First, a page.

The Lottery Modernization Amendment Act has been a source of controversy for nearly a year, after residents and several lawmakers came to fully understand the impact of the legislation, which had been slipped into a budget bill and passed without a public hearing. A recently released report by Inspector General Charles Willoughby found the process for awarding the contract and passing Internet gambling rife with irregularities and questionable behaviors. An explosive council hearing last week underscored and heightened concerns.
"It became clear to me the council never voted on Internet gambling," Committee Chairman Jack Evans told me, adding that the contract Chief Financial Officer Natwar Gandhi presented in December 2009 to the legislature referred only to nontraditional games, "and that page was blank.
"With the 2010 budget amendment, no one was focused on it or knew what it really was," Evans added.
At-large Councilman Phil Mendelson, who co-introduced the repeal bill, said he "always had a certain degree of reluctance about using gambling as a source of revenue." Further, in 2009, he was the lone vote against awarding the lottery contract to Intralot, a Greek gaming corporation.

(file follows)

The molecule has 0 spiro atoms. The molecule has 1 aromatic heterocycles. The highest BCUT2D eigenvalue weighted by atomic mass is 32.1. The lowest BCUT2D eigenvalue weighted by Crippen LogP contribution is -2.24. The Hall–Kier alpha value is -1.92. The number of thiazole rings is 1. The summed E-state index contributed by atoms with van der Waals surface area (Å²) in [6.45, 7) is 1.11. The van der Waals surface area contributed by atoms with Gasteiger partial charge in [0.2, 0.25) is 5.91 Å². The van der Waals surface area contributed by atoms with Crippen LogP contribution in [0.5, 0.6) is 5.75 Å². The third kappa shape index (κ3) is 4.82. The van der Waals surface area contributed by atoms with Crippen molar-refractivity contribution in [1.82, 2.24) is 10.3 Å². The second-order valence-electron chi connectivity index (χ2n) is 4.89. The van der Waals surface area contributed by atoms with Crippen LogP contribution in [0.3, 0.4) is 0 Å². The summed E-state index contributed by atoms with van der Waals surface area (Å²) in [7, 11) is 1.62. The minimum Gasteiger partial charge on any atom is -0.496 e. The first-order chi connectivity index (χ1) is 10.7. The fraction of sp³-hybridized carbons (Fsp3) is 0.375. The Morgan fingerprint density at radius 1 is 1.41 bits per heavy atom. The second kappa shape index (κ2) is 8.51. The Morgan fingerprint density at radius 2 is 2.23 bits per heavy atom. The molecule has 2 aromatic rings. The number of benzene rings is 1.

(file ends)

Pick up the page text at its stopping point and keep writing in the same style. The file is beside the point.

"The odor around the lottery contract is so great, we need to start over," Mendelson added.
I'm with him. But repealing the Internet gambling law wouldn't void the existing lottery contract. Still, half a loaf is better than none.
At-large Councilman Michael Brown, who sponsored the Modernization Act, told me he's "disappointed for residents of the District who will not get the revenue bonanza because of this repeal." He added that he believes "there still remain thousands of residents who will not be protected because online gaming is already here."
He doesn't mention that many of those sites are illegal, however.
"I'm sure, I'm going to, in the end, reintroduce [an Internet gambling bill]," Brown said.
In an earlier conversation, Brown gave me grief about my Monday column, in which I said he told the IG he titled his Internet gambling bill "Lottery Modernization Act" to deflect attention.
"I never said that," Brown told me.
He's right; those weren't his words. That was my interpretation of a section of the IG's report in which Brown told the IG he "received information and advice from various sources, including Intralot." According to the IG, Brown said he decided the "easiest and simplest way to legalize iGaming would be define lottery and put the definition of iGaming in the legislation." His bill subsequently was titled the Lottery Modernization Amendment Act.
But that's all history.
Karen Sibert, spokeswoman for Council Chairman Kwame Brown, told me he "remains opposed to any form of gambling." That could mean there are enough votes in the full council to pass the repeal. It is expected to take up the measure in next week's legislative agenda.
Jonetta Rose Barras' column appears on Monday and Wednesday. She can be reached at email@example.com.